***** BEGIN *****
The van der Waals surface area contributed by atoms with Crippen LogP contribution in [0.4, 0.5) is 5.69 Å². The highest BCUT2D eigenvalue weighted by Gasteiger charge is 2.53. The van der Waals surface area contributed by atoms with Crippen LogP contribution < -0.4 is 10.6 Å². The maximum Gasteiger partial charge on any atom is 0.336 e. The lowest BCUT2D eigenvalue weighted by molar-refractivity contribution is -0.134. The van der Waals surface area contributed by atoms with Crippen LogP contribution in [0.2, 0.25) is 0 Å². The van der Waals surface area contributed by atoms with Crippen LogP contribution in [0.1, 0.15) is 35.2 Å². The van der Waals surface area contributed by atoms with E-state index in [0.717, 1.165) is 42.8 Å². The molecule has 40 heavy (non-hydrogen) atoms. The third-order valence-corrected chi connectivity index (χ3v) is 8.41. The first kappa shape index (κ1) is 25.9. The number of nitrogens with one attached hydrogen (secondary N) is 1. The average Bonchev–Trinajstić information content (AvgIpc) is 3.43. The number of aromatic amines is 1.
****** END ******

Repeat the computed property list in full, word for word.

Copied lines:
The van der Waals surface area contributed by atoms with Crippen LogP contribution in [0.4, 0.5) is 5.69 Å². The highest BCUT2D eigenvalue weighted by Gasteiger charge is 2.53. The van der Waals surface area contributed by atoms with Crippen LogP contribution < -0.4 is 10.6 Å². The maximum Gasteiger partial charge on any atom is 0.336 e. The lowest BCUT2D eigenvalue weighted by molar-refractivity contribution is -0.134. The van der Waals surface area contributed by atoms with Crippen LogP contribution in [0.2, 0.25) is 0 Å². The van der Waals surface area contributed by atoms with Crippen LogP contribution in [0.1, 0.15) is 35.2 Å². The van der Waals surface area contributed by atoms with E-state index in [0.717, 1.165) is 42.8 Å². The molecule has 40 heavy (non-hydrogen) atoms. The third-order valence-corrected chi connectivity index (χ3v) is 8.41. The first kappa shape index (κ1) is 25.9. The number of nitrogens with one attached hydrogen (secondary N) is 1. The average Bonchev–Trinajstić information content (AvgIpc) is 3.43. The number of aromatic amines is 1.